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Saturday
Sep252010

Comment of the Week: I Realize That I Can't Remove Fate

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By Jill—Unnecesarean

Dana left this comment on the September 20 open thread.

I shared this thought the other day on my FB page, in a less than coherent manner. I heard a stat on NPR, that of all drivers who survived fatal car accidents, those that were innocent in the crash were more likely to to suffer PTSD. A doctor (a psychologist, I think) explained that it was because these survivors had to face the fact that they were at the mercy of fate. I had birth-related PTSD following the birth of my son 17 months ago. In a few words, the show explained to me why my feelings of failure were so acute, and why for so long I have felt that my next birth will be a planned c-section — I “failed” at birth because I couldn’t control the process, but I could more easily control it if I choose to override it, to opt out of it from the beginning. I wanted to take fate out of the equation. It took me 17 months to figure that out, and now that I have, I realize that I CAN’T remove fate. It’s scary, but it’s liberating.

 

 

 

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Reader Comments (6)

Isn't it the fickle finger of fate? Well go with the flow & believe in yourself. Be ready for whatever comes your way. Look how strong you are. It took 17 months & I'm sure you went through every emotion imaginable. But you did it! For some it will take their entire life to get through PTSD. I Recommend Kitchen Table Wisdom by Rachel Remen M.D. She suffered through an illness most of her life, but has such a great attitude & an ability to help others through their suffering. Your VBAC will be the next step in your healing.

September 25, 2010 | Unregistered CommenterLinda Honey

I saw this comment last week and wanted to respond but just couldn't. Now I see it again I thought "bugger it, why not?"
I also had PTSD after the birth of my son 14 mths ago, luckily I found a wonderful councillor who agreed with me that I didn't have PND and she said it was PTSD. I also had a C-Section.
But, this is where we differ, I am going to have a HBAC because I don't want to control the process nor do I want other people to control the process (which is where it all went wrong with I was in labour with DS). I think the natural process of labour is a wonderful thing and I enjoyed it, while I was at home.
Might I suggest that you didn't fail, the system that you (and I) put our trust in failed us. I am looking at what I can control next time, I can control where I birth, I can control where I labour, I can control who will be there, I can control alot of things and that is the difference between going to hospital and staying home.
((((((HUGS))))))))) PTSD sucks. You didn't fail.

September 26, 2010 | Unregistered CommenterAnne

I'm with Anne. I was so traumatized by my C-section that I knew the only way *I* could be in control (to a degree) was to remove the hospital and its staff from the equation. My HBAC was wonderful and I felt safe, respected, and empowered....three things that NEVER occurred during my first labor and C-section.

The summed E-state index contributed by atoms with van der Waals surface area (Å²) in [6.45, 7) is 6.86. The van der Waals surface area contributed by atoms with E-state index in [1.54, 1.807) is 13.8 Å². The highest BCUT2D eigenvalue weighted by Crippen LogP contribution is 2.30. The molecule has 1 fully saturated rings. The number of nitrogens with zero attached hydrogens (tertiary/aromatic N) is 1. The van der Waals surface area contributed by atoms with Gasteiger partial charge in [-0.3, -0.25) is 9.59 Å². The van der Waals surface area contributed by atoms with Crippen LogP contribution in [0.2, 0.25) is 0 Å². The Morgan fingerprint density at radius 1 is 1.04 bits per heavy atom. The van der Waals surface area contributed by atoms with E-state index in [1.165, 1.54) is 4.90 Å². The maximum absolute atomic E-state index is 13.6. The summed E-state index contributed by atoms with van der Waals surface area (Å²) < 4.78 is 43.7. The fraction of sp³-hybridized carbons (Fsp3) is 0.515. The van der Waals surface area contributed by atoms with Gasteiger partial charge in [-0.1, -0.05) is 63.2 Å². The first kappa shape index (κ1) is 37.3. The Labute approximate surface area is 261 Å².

September 26, 2010 | Unregistered CommenterJill P.

I too had/have PTSD from my oldest daughter's birth. I was so traumatized that I vowed that my baby factory was forever closed, even in light of the fact that my husband and I had previously discussed having a large family.

I felt very much traumatized because I was an innocent bystander. That idea, however, made me feel even more angry because it was MY BIRTH. How can a woman be an innocent bystander to her own birth?! But, in hindsight, I was just that. I handed my power over to the machine the minute I allowed the IV I knew I did not want and in that moment was merely able to stand back and watch as the cascade of interventions flowed over me like a river of paperwork and fear.

As it turns out I did go on to have another baby. Prior to becoming pregnant I sought the help of two wonderful counselors, one in particular who practices EMDR therapy. I was able to get through the day after over a year of living in a self imposed mental cell. This baby was very much planned, and very much wanted. We utilized the services of a homebirth midwife who understood my fears, my needs, and my trauma. She never did anything except hold me in the highest regard and treat me with all of the dignity and respect a woman could be treated with.

And I still ended up with a repeat cesarean.

This time around, however, it was not for not trying. It was not for anything except a last resort. I walked in demanding respect. I had my husband and midwife on either side of me demanding it as well. And respect I was given, along with quite a few raised eyebrows and questions along the lines of "are you a nurse?" because I "knew too much". And I can say with 100% certainty that this cbac was not in any way, shape, or form traumatic. Sad, yes. But not traumatic in the least.

If only every woman was given such a gift.

September 26, 2010 | Unregistered CommenterAngela

Consider this my obligatory shout-out to the mamas who have experienced PTSD after birth. I did too. I agree with Anne, it sucks. Solace for Mothers is an organization where mothers who have experienced PTSD and trauma from their birth experiences can find understanding, resources and information to help them heal. I hope all those commenting and having experience in this area will consider joining the online community and give strength and encouragement to the other mothers there.

September 26, 2010 | Unregistered Commenterjenne

I remember seeing a study that showed that high levels of vitamin D dropped pre-term birth rates significantly...

Such a huge difference in infant mortality is completely unacceptable

September 28, 2010 | Unregistered CommenterKimbriel
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